Costco Wholesale Corp. shares fell in the extended session Thursday after the retailer missed Wall Street expectations for its fiscal third quarter, during which it spent nearly $300 million in wages and extra sanitation amid the coronavirus pandemic.
Costco COST, +1.16% said it earned $838 million, or $1.89 a share, in the quarter, compared with $906 million, or $2.05 a share, in the year-ago period.
The quarterly profit was impacted by pretax expenses of $283 million, or 47 cents a share, “from incremental wage and sanitation costs related to COVID-19,” the retailer said.
Sales rose 7% to $36.45 billion, compared with $33.96 billion a year ago. Same-store sales rose 4.8% in the quarter, with online sales jumping 65%.
Analysts polled by FactSet expected the retailer to report GAAP earnings of $1.96 a share on sales of $37 billion.
Let me show you my Step-by-Step
BLUEPRINT that Returned 5,500%
in the last 2 years!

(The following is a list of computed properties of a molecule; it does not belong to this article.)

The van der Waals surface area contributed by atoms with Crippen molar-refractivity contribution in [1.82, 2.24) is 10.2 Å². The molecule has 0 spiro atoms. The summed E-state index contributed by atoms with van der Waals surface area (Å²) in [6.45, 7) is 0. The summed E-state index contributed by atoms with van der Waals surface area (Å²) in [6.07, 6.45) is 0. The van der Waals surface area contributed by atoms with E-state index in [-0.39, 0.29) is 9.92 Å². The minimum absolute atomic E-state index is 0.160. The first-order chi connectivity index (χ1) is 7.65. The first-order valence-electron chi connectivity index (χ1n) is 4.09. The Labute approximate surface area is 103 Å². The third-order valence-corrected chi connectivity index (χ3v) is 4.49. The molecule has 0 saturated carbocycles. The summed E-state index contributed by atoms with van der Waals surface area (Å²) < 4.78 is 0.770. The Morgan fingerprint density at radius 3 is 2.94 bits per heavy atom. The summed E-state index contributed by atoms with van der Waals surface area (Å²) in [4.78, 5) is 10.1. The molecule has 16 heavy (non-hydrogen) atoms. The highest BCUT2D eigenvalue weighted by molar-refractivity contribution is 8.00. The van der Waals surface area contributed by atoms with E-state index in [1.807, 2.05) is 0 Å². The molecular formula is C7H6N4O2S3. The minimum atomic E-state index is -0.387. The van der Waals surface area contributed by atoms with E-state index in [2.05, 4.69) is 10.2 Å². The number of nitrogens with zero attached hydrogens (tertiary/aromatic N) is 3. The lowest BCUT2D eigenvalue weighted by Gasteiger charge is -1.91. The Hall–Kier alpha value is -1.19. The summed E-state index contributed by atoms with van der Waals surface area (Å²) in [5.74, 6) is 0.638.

Here are a few recent LIVE Trades:
Costco earlier this month reported that its April sales fell 1.8% as skyrocketing e-commerce sales didn’t make up for a drop in foot traffic at its stores, which the retailer pinned down on stay-at-home orders, social distancing restrictions and closures, adding that the ongoing coronavirus-related shutdowns also impacted its travel business, food courts and departments such as optical and photo.
April sales fell to $11.4 billion from $11.6 billion in April 2019. E-commerce sales rose nearly 86% in the month, the retailer said. Same-store sales fell 4.7% in April, including a 3.3% drop in U.S. same-store sales.
Costco’s March sales, which partially captured the impact of the first days of shelter-in-place orders across the U.S. to curb the spread of coronavirus, rose 12% and included a 48% jump in online sales.
Have a fantastic day and I hope today’s article helps.
Walmart’s stock rises 7% on report of Amazon Prime competitor coming this month
Dow jumps 300 points to start the week as Wall Street shakes off a rise in virus cases
Stocks rally on record jobs gain, but bonds reflect concern that virus spread could slow hiring